Sound check: Juliana Hatfield in Evanston; don your PJs for Snuzfest
Spin the bottle with Juliana Hatfield
The early ’90s musical landscape would certainly have been lacking without the likes of Juliana Hatfield. The influential singer — who was best known for melding punk undertones with a folksy pop style on “My Sister” and “Spin the Bottle” and her role on The Lemonheads’ breakout album “It’s A Shame About Ray” — was at the core of a female-empowered alt-rock explosion that brought attention to artists such as Garbage, Liz Phair, Hole and Alanis Morissette. Since then, Hatfield’s performances have evolved from The Juliana Hatfield Three to a solo act; she’s been part of multiple collaborations and toured with Lilith Fair; and she’s released a number of her own albums along with tributes to Olivia Newton-John and The Police, two of her biggest influences. Hatfield plays Evanston’s SPACE for a standing-room-only show Thursday, Jan. 16, which reunites her with former Blake Babies bandmate Freda Love Smith and her band, Chicago’s Sunshine Boys. 8 p.m. Thursday, Jan. 16, at SPACE, 1245 Chicago Ave., Evanston. $25-$30. (847) 492-8860 or evanstonspace.com.
Fact: Punk goes better with pajamas. Michigan’s Baggage headlines Snuzfest 2020, a motley collection of Chicago punk and punk-adjacent bands, including Guardrail, Zombie Schoolboy, Bad Planning, Late Nights, Glory Days, The Magnifiers and an acoustic set by Til Morning (the band formerly known as Parker). A portion of the proceeds from the pajamy-jam party at Schubas will also go to support the Alison Cares Foundation, an organization that serves to advocate for, provide resources to and educate on those suffering from mental health and substance abuse disorders. 4 to 11 p.m. Sunday, Jan. 12, at Schubas, 3159 N. Southport Ave., Chicago. $10-$15. (773) 525-2508 or lh-st.com.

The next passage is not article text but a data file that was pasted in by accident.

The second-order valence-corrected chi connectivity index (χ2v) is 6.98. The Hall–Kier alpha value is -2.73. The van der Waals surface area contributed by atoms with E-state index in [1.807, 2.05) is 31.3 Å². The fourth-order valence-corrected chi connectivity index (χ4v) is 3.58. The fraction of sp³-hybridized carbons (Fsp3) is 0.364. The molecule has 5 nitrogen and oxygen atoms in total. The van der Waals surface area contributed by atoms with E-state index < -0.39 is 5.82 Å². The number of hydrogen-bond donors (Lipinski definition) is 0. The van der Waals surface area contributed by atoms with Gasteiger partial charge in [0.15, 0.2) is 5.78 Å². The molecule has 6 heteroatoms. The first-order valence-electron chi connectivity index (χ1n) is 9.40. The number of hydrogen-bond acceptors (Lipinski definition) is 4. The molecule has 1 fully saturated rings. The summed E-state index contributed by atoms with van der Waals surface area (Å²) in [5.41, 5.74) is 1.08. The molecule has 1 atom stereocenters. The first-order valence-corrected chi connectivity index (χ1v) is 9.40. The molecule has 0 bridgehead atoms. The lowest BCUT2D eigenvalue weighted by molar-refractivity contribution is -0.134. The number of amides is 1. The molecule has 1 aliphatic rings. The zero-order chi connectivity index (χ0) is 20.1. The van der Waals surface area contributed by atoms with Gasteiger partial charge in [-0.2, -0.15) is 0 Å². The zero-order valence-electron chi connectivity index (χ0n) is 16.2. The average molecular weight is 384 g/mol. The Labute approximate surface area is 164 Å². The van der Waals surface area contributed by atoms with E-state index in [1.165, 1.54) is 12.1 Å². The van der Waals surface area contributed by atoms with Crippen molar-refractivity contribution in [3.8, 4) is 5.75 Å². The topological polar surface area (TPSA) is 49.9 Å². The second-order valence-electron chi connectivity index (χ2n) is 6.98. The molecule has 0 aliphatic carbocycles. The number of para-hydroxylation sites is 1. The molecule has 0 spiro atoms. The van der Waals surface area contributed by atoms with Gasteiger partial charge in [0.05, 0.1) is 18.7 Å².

Chicago blues guitarist extraordinaire Dave Specter is riding a high from the recent release of his latest album, “Blues from the Inside Out.” The new songs feature Specter’s signature deep-grooving instrumental style, but the album also highlights something not often seen: Specter’s own singing on three of the tracks. He hosts a record release party, with direct support from slide guitar master Bill Grady, at Aurora’s The Venue this weekend. 8 p.m. Saturday, Jan. 11, at The Venue, 21 S. Broadway Ave., Aurora. $15-$25. (331) 212-8490 or themusicvenue.org.
• Brian Shamie is a Daily Herald multiplatform editor and local music junkie. Find him on Facebook or follow him on Twitter (@thatshamieguy) or Instagram (@chicagosoundcheck). Brian also keeps tabs on the Chicago-area music scene at chicagosoundcheck.com.